As sad as I am to put away all my short shorts and whispy summer dresses, I am reminded of my favorite parts of winter – indoor fireplaces, hot chocolate, the first fall of snow, big and puffy jackets, mulled wine and winter ski trips up in the mountain.
There are certainly bonuses to the winter season, but it still stands as my least favorite time of year because I generally don’t like to be cold. I find myself more sensitive to cold weather in comparison to others and try whatever I can to stay as warm as possible – wearing an uncomfortable, almost suffocating amount of (layer upon layer) of clothing and consuming more than my fair share of HOT foods!
LumDimSum | Filed under: Foodies & Dining Scene | Tags: Bao Yuan Dumpling House 宝源饺子屋, Baochao Hutong, Chinese food, dumplings, Eileen Eats, Eileen Wen Mooney, hutong, Mr. Shi's Dumplings, The Orchid, Xian Lao Man 馅老满, 老石饺子 | 8 Comments »
Mr. Shi’s Dumplings
Located on Baochao Hutong just across from The Orchid Boutique Hutong Hotel and Hani GeJiu 哈尼个旧 Yunnan Restaurant is Mr. Shi’s Dumplings restaurant, which is unlike the other dumpling favorite hot spots in Beijing because it totally caters to foreigners.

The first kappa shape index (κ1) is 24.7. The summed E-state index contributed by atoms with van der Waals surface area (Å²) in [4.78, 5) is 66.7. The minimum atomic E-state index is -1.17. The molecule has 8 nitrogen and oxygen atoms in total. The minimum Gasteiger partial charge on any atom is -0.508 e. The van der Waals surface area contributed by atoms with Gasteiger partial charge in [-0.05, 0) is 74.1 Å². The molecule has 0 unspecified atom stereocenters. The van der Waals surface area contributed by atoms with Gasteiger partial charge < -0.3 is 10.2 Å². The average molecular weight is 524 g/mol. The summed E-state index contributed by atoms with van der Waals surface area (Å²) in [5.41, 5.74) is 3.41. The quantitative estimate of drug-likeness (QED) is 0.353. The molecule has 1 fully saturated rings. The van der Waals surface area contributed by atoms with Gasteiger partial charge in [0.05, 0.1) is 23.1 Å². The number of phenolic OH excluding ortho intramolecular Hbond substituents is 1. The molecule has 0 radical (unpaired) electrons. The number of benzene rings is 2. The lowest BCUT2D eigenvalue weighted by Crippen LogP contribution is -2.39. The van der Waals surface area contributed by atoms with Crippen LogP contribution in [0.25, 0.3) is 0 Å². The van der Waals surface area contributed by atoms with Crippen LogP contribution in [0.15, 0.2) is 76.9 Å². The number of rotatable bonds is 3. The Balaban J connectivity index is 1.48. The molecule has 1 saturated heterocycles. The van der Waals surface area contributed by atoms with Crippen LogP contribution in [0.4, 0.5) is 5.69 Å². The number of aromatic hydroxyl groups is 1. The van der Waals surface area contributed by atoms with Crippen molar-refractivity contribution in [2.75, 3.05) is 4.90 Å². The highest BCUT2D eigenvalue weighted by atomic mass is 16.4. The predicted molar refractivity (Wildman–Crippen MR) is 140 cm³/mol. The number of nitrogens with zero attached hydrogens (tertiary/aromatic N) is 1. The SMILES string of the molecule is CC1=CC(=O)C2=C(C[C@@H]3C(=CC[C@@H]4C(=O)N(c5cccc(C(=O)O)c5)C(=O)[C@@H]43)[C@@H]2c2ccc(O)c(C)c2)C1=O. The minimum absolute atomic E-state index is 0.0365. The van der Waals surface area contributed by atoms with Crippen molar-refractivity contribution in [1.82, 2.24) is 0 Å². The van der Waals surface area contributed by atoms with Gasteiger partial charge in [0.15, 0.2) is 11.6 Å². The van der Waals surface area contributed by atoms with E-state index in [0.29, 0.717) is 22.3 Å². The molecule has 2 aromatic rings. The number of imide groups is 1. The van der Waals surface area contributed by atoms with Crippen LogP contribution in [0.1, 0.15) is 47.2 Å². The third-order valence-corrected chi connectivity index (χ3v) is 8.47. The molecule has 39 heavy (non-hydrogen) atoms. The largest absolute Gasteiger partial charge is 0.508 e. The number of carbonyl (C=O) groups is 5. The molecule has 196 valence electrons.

The menus are in English, the walls of the restaurant are covered in international flags, tables are decorated with foreign currency under the glass tabletop, and the entire restaurant was filled with pretty much 90% foreigners. It could have just been a fluke the night I came here for dinner, but I think that Mr. Shi’s Dumplings is definitely catering to foreigners and especially to visiting tourists with a sign in the window that says “Welcome to Beijing”.
While foreigners may also pay visits to other popular dumpling destinations like Xian Lao Man 馅老满 on Andingmennei dajie and Bao Yuan Dumpling House 宝源饺子屋in Maizidian, Mr. Shi’s Dumplings restaurant was packed with almost all foreigners.
LumDimSum | Filed under: Foodies & Dining Scene | Tags: Bespoke Beijing, Chinese food, Eileen Wen Mooney, Gulou, Guoyao Xiaoju, hutong, Sarah Keenlyside, Tan Cuisine, Tang Dynasty, Xian Lao Man 馅老满, 国肴小居 | 4 Comments »